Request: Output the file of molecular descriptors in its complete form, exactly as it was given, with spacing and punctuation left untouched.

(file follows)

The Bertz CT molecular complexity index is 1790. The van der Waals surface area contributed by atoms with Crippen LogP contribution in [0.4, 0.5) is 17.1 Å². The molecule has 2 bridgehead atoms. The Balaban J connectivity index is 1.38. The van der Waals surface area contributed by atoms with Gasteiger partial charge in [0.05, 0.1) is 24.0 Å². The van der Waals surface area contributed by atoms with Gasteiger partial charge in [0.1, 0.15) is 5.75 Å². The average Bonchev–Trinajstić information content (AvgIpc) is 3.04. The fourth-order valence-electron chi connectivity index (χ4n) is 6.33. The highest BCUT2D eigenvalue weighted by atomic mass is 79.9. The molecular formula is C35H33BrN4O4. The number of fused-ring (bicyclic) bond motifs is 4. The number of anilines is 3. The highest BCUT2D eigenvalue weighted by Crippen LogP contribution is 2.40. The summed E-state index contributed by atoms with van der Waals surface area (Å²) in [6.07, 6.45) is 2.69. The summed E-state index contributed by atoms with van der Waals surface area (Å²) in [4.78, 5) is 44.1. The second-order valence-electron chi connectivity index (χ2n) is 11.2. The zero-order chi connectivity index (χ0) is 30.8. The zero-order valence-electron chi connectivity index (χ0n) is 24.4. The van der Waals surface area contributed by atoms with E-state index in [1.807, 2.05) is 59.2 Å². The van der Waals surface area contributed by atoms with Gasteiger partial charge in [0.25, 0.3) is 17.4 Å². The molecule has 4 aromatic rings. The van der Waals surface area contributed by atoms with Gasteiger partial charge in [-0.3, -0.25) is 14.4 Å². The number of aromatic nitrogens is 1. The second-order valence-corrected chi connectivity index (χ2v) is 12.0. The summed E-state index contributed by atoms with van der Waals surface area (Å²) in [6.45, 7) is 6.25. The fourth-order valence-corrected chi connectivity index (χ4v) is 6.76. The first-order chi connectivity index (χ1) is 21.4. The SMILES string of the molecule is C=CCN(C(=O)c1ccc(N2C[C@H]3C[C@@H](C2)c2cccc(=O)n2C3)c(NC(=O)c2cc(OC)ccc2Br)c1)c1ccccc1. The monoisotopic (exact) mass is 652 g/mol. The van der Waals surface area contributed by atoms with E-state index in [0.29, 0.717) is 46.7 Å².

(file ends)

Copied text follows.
The Bertz CT molecular complexity index is 1790. The van der Waals surface area contributed by atoms with Crippen LogP contribution in [0.4, 0.5) is 17.1 Å². The molecule has 2 bridgehead atoms. The Balaban J connectivity index is 1.38. The van der Waals surface area contributed by atoms with Gasteiger partial charge in [0.05, 0.1) is 24.0 Å². The van der Waals surface area contributed by atoms with Gasteiger partial charge in [0.1, 0.15) is 5.75 Å². The average Bonchev–Trinajstić information content (AvgIpc) is 3.04. The fourth-order valence-electron chi connectivity index (χ4n) is 6.33. The highest BCUT2D eigenvalue weighted by atomic mass is 79.9. The molecular formula is C35H33BrN4O4. The number of fused-ring (bicyclic) bond motifs is 4. The number of anilines is 3. The highest BCUT2D eigenvalue weighted by Crippen LogP contribution is 2.40. The summed E-state index contributed by atoms with van der Waals surface area (Å²) in [6.07, 6.45) is 2.69. The summed E-state index contributed by atoms with van der Waals surface area (Å²) in [4.78, 5) is 44.1. The second-order valence-electron chi connectivity index (χ2n) is 11.2. The zero-order chi connectivity index (χ0) is 30.8. The zero-order valence-electron chi connectivity index (χ0n) is 24.4. The van der Waals surface area contributed by atoms with E-state index in [1.807, 2.05) is 59.2 Å². The van der Waals surface area contributed by atoms with Gasteiger partial charge in [0.25, 0.3) is 17.4 Å². The molecule has 4 aromatic rings. The van der Waals surface area contributed by atoms with Gasteiger partial charge in [-0.3, -0.25) is 14.4 Å². The number of aromatic nitrogens is 1. The second-order valence-corrected chi connectivity index (χ2v) is 12.0. The summed E-state index contributed by atoms with van der Waals surface area (Å²) in [6.45, 7) is 6.25. The fourth-order valence-corrected chi connectivity index (χ4v) is 6.76. The first-order chi connectivity index (χ1) is 21.4. The SMILES string of the molecule is C=CCN(C(=O)c1ccc(N2C[C@H]3C[C@@H](C2)c2cccc(=O)n2C3)c(NC(=O)c2cc(OC)ccc2Br)c1)c1ccccc1. The monoisotopic (exact) mass is 652 g/mol. The van der Waals surface area contributed by atoms with E-state index in [0.29, 0.717) is 46.7 Å².